- Robert Zduniak was part of an organised gang that processed smuggled raw tobacco in illegal factories. He was tracked down to a Prague hideaway and brought back to the UK to serve an 8-year sentence for his part in a £17 million tax fraud.
- Five people were jailed for 16 years after distributing and selling an estimated 4.8 m litres of illegally mixed kerosene and diesel to unsuspecting motorists, including haulage companies across the South East.
- A father and son pair had been convicted for dishonestly claiming £1m in VAT repayments after they lied about spending £14 million on building new properties. Stephen Howard, a former Top Gear mechanic, was jailed for helping them flee the UK to Spain.
- Five tax fraudsters who devised a fake eco-investment scheme as a tax break for wealthy investors were jailed for a total of 43 years. They were also ordered to repay £20 million or face another 39 years behind bars and still owe the money.
- Dhanji Varsani claimed to be unemployed while driving high-powered vehicles, playing at top golf courses and enjoying holidays in places like Dubai. He was jailed for nearly 4 years for smuggling almost 7 tonnes of hand-rolling tobacco and failing to pay the £1.2million owed in excise duty.
- Dale Hicks, the voluntary treasurer of a charity for an ex-offenders charity (yes, you did read that correctly!), was jailed for 3 years. He had tried to steal more than £330,000 in a Gift Aid repayment fraud to fund a lavish holiday, including a £25k cruise.
Clearly, some individuals will go to great lengths to abuse the system and not pay their taxes. But the convictions show just how serious the HMRC is taking tax evasion. Prison sentences are getting longer too, and are likely to continue to do so.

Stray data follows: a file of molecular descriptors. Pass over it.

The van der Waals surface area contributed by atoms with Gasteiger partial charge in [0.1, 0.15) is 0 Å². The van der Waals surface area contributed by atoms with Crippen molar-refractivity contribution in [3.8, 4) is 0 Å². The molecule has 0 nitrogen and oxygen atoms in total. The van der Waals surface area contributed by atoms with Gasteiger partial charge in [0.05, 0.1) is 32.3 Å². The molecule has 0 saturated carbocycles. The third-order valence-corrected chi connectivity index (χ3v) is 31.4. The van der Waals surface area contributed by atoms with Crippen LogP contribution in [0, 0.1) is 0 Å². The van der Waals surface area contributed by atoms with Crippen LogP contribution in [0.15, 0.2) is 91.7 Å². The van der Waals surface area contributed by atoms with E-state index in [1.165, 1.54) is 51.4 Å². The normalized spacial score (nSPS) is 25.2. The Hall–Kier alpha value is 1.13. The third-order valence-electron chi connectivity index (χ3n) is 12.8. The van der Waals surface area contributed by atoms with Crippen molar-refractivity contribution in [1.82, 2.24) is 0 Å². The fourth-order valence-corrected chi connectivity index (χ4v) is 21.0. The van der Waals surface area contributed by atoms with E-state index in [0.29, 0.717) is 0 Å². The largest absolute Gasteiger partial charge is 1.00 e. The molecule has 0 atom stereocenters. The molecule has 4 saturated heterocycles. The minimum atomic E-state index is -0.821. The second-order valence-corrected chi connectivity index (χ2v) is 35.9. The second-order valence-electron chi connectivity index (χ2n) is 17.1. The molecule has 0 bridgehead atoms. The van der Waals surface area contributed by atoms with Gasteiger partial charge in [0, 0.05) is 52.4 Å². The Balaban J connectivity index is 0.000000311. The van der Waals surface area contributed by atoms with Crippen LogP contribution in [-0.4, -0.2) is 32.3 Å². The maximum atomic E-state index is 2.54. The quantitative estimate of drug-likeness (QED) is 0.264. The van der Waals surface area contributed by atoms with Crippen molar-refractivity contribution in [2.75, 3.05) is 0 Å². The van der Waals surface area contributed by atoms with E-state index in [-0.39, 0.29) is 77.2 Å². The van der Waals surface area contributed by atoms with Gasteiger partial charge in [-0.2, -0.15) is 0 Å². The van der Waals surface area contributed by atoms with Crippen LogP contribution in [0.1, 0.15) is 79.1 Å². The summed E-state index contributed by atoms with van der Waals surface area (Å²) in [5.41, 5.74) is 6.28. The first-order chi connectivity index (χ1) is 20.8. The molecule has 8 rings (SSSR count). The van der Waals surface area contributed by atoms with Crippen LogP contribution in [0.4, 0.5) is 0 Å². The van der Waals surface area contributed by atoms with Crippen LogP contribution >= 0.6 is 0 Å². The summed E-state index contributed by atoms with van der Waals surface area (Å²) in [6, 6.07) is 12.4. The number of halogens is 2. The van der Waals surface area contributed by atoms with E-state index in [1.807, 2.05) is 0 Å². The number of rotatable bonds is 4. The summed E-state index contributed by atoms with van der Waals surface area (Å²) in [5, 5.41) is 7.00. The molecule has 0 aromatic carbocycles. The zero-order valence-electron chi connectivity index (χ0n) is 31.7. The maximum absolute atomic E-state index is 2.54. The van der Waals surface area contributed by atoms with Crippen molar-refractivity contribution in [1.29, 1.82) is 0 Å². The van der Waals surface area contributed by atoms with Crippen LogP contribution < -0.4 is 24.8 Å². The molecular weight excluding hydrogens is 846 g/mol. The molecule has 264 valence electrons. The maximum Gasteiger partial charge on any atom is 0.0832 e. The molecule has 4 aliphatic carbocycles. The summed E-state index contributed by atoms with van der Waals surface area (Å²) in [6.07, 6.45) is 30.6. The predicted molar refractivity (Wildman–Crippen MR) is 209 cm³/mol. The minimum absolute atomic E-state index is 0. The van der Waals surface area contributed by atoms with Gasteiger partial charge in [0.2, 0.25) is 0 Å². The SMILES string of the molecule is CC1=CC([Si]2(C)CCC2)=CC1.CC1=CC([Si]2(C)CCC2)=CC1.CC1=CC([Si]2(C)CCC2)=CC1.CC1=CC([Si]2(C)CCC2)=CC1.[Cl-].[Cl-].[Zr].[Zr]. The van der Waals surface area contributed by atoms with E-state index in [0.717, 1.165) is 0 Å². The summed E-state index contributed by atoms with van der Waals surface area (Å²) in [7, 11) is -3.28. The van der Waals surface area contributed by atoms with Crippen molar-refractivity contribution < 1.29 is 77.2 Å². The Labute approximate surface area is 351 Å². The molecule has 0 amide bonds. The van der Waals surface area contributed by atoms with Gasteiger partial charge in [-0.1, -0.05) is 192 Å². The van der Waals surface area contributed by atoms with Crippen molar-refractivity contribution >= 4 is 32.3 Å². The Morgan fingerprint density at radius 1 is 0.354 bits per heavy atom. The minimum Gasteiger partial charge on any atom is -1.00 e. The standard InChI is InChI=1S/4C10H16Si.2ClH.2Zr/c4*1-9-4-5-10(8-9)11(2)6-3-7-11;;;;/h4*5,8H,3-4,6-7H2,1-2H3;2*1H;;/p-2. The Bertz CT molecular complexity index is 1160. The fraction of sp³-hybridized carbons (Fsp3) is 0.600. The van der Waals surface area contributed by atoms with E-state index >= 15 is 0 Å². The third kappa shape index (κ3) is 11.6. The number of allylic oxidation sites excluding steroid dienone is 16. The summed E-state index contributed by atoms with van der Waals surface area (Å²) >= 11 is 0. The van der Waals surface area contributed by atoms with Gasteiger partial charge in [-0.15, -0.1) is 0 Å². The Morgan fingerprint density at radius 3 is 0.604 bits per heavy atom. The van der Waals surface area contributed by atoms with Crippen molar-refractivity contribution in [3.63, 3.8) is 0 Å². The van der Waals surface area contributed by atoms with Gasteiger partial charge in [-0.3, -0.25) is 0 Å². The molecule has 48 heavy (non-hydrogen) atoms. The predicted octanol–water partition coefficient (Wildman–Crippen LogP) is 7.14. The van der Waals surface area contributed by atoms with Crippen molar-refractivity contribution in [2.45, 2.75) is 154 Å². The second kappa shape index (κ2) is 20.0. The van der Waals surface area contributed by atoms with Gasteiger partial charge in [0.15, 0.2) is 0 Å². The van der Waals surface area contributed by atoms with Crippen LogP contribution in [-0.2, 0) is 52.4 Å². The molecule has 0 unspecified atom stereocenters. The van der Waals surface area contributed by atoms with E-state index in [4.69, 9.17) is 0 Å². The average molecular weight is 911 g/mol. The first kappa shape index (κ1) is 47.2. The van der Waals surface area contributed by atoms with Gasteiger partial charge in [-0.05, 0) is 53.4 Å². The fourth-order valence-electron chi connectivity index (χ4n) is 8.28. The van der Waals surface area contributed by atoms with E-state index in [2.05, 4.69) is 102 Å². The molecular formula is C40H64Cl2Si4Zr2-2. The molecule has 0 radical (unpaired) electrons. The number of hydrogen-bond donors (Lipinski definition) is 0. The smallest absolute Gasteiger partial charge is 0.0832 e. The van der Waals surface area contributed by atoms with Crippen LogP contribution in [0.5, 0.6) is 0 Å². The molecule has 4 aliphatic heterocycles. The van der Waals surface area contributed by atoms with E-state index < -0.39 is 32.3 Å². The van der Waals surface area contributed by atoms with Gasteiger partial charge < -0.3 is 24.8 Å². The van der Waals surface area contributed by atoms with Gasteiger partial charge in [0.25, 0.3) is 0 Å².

Famous US tax evasion cases
Walter Anderson's case is the biggest tax evasion case in U.S history. The telecommunications entrepreneur was convicted for hiding his earnings through aliases, offshore bank accounts, and shell companies. While on trial in 2006, Anderson admitted to hiding approximately $365 million worth of income. He was sentenced to nine years in prison and issued a fine of almost $400 million in back taxes, fees and penalties.
Prosecutors worked for years to build a case against notorious crime boss Alfonse “Scarface” Capone. Eventually, the only thing they could get him on was tax evasion, and in 1931 Capone was sentenced to eleven years in prison and fined $80,000. Capone only served seven years in prison, but it worked to scare other people off not paying their taxes. More than $1 million in unpaid taxes were submitted the year after his conviction.
Hotel operator Leona Helmsley and her husband were accused of billing millions of dollars in personal expenses to their business to escape taxes.
Helmsley dubbed the 'Queen of Mean', was famously quoted as saying, "We don't pay taxes. Only the little people pay taxes." She was convicted on three counts of tax evasion and served 18 months in prison.